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Effectiveness of Masks During COVID-19

Adjodah, D., Dinakar, K., Chinazzi, M., Fraiberger, S. P., Pentland, A., & Bates, S. (2021). Association between COVID-19 outcomes and mask mandates, adherence, and attitudes. PLOS ONE, 16(6), e0252315. 

This source is arguing that lifting mask mandates is a logical measure due to the current vaccination rate, but in case no measures are taken, wearing a mask is still a reasonable solution. The article is using the following evidence: daily vaccination rates, new cases, deaths, and admission proportion, as well as effects of different mandates. These data are accurate and cannot be challenged as subjective views. As a counterargument, one can note that vaccination is not an objective reason to refuse to wear masks since, despite the acquired immunity, a person can remain a carrier of the virus.

I am sure that this source is supporting its arguments credibly because a variety of statistical data confirms that expanding the scope of vaccination is associated with no need to wear masks. The article will be helpful in supporting my argument because the information is recent and provided by reliable health agencies, which eliminates author bias or possible misrepresentation. I am planning to refute the aforementioned counterargument by identifying a positive correlation between vaccination and a decrease in the morbidity rate, which, in turn, will prove the groundlessness of wearing masks.

Shriver, L. (2021). It’s time to face the truth about masks. The Spectator, 346(10056), 23.

The presented source is arguing that mask mandates are meaningless in the face of mass vaccination of the population. To support this thesis, the article cites the US Centers for Disease Control (CDC) as an authoritative agency confirming the provided argument. In addition, the source cites data from various countries in which laws on compulsory wearing of masks did not come true and did not lead to the desired effect of reducing the incidence of COVID-19. A counterargument for this article’s thesis may be as follows: wearing masks is a form of social respect and a personal protective tool that prevents the spread of infection with close contacts.

I am sure this source has a solid background to support its argument because CDC is a reputable board that does not post unverified data. The article may be helpful in substantiating my argument for not using masks because one of the main reasons people are afraid to do so is a habit developed during the pandemic. To refute the counterargument, I would state that a mask, as a means of personal protection, may be relevant when no one is immune. Vaccination, in turn, provides such an opportunity and is a reason to remove the existing restrictions.

West, M. G. (2021). Covid-19 mask mandates are again at center of political battles. The Wall Street Journal

This source is arguing that the abolition of mask mandates in the United States is a real prospect in the near future since such a decision can be made at the federal level. As a rationale, the news article provides excerpts from state authorities’ meetings and policymakers’ proposals on the problem. A counterargument may be as follows: the cancellation of the mandatory wearing of masks may be a consequence of population fatigue from prolonged restrictive measures during the pandemic, which is contrary to common sense.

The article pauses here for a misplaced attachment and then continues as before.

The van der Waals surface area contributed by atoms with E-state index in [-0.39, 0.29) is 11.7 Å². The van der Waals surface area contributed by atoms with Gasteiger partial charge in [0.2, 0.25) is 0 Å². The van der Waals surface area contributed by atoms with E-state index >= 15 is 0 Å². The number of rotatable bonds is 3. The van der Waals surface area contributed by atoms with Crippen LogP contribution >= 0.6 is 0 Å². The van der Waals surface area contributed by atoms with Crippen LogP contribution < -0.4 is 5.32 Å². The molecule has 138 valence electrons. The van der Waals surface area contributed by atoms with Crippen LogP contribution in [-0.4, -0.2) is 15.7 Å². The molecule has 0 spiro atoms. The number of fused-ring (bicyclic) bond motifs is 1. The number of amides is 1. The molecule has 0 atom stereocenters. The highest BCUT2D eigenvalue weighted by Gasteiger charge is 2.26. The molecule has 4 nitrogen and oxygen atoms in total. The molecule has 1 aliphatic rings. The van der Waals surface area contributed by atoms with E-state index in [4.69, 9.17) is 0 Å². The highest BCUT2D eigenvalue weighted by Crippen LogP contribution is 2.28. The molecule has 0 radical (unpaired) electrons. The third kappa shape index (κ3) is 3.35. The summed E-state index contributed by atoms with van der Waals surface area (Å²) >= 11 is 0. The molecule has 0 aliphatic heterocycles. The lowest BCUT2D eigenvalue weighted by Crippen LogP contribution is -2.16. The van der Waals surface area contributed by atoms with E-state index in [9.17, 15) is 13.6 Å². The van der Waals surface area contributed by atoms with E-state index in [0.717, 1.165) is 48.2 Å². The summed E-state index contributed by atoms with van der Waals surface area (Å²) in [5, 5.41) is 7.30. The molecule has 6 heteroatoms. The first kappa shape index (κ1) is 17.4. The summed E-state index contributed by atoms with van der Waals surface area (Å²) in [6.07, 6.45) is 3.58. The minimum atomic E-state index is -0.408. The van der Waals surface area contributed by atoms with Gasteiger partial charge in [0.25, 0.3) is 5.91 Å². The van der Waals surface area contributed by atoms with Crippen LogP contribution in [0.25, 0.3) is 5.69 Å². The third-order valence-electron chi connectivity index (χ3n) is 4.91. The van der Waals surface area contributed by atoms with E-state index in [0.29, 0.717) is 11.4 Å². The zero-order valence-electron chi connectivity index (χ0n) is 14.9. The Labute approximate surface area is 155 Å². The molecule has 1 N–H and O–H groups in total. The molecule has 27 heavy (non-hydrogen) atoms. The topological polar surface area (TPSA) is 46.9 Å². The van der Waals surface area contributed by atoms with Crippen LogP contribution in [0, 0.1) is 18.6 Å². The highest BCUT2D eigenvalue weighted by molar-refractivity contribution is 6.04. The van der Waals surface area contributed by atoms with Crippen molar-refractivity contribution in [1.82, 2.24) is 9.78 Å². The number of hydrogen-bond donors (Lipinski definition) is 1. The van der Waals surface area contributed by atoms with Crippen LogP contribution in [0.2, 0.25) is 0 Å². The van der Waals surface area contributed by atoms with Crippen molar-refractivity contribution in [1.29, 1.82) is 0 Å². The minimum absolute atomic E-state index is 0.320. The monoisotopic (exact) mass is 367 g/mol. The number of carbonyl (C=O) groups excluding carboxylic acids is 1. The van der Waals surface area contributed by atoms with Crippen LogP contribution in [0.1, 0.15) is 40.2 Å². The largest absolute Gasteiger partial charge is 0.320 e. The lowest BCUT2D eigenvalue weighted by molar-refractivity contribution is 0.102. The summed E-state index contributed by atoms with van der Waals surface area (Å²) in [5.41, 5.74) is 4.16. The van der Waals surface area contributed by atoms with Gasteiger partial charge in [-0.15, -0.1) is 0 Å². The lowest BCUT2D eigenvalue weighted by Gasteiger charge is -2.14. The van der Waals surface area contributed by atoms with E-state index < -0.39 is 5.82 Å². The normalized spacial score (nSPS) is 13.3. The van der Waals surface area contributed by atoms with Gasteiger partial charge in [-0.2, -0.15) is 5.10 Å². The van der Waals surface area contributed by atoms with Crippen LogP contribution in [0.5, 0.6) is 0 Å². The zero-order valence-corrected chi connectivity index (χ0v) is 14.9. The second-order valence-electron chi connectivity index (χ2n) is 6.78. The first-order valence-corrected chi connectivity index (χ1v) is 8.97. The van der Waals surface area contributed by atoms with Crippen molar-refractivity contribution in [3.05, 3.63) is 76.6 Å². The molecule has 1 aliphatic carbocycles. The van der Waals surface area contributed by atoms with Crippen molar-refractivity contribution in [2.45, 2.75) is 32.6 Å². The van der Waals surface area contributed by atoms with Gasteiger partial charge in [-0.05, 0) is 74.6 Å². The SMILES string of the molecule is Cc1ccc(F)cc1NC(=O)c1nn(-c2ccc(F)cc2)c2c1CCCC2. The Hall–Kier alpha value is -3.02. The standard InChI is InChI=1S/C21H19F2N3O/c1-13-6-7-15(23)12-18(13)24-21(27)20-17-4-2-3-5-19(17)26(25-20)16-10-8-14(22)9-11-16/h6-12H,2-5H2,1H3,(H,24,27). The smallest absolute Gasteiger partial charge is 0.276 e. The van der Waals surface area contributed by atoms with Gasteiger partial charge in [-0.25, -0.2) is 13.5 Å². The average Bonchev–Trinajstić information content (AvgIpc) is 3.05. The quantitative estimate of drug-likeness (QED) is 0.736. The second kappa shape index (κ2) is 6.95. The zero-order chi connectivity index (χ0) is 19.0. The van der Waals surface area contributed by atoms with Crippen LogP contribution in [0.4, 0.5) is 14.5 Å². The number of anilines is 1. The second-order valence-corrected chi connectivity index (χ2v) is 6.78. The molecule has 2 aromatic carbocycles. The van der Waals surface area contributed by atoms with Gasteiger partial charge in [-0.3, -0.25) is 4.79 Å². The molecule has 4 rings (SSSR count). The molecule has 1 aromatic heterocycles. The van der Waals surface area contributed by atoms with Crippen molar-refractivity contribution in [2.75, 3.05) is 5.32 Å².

I believe this source can support its arguments credibly because the discussion of the problem at the state level confirms the interest of policymakers in the transition to the old regime of social interaction. The news article unequivocally supports my argument by explaining that wearing a mask at all times is not a guarantee of safety and that vaccination is an objective measure to protect vulnerable populations. As a rebuttal to the aforementioned counterargument, I will analyze the principle of vaccination as a mechanism that makes wearing a mask meaningless. I will not draw a parallel with the fatigue of people due to the groundlessness and subjectivity of such a judgment.

References

Adjodah, D., Dinakar, K., Chinazzi, M., Fraiberger, S. P., Pentland, A., & Bates, S. (2021). Association between COVID-19 outcomes and mask mandates, adherence, and attitudes. PLOS ONE, 16(6), e0252315. Web.

Shriver, L. (2021). It’s time to face the truth about masks. The Spectator, 346(10056), 23.

West, M. G. (2021). Covid-19 mask mandates are again at center of political battles. The Wall Street Journal.

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OctoStudy. (2022, November 18). Effectiveness of Masks During COVID-19. Retrieved from https://octostudy.com/effectiveness-of-masks-during-covid-19/

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OctoStudy. (2022, November 18). Effectiveness of Masks During COVID-19. https://octostudy.com/effectiveness-of-masks-during-covid-19/

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"Effectiveness of Masks During COVID-19." OctoStudy, 18 Nov. 2022, octostudy.com/effectiveness-of-masks-during-covid-19/.

1. OctoStudy. "Effectiveness of Masks During COVID-19." November 18, 2022. https://octostudy.com/effectiveness-of-masks-during-covid-19/.


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OctoStudy. "Effectiveness of Masks During COVID-19." November 18, 2022. https://octostudy.com/effectiveness-of-masks-during-covid-19/.

References

OctoStudy. 2022. "Effectiveness of Masks During COVID-19." November 18, 2022. https://octostudy.com/effectiveness-of-masks-during-covid-19/.

References

OctoStudy. (2022) 'Effectiveness of Masks During COVID-19'. 18 November.

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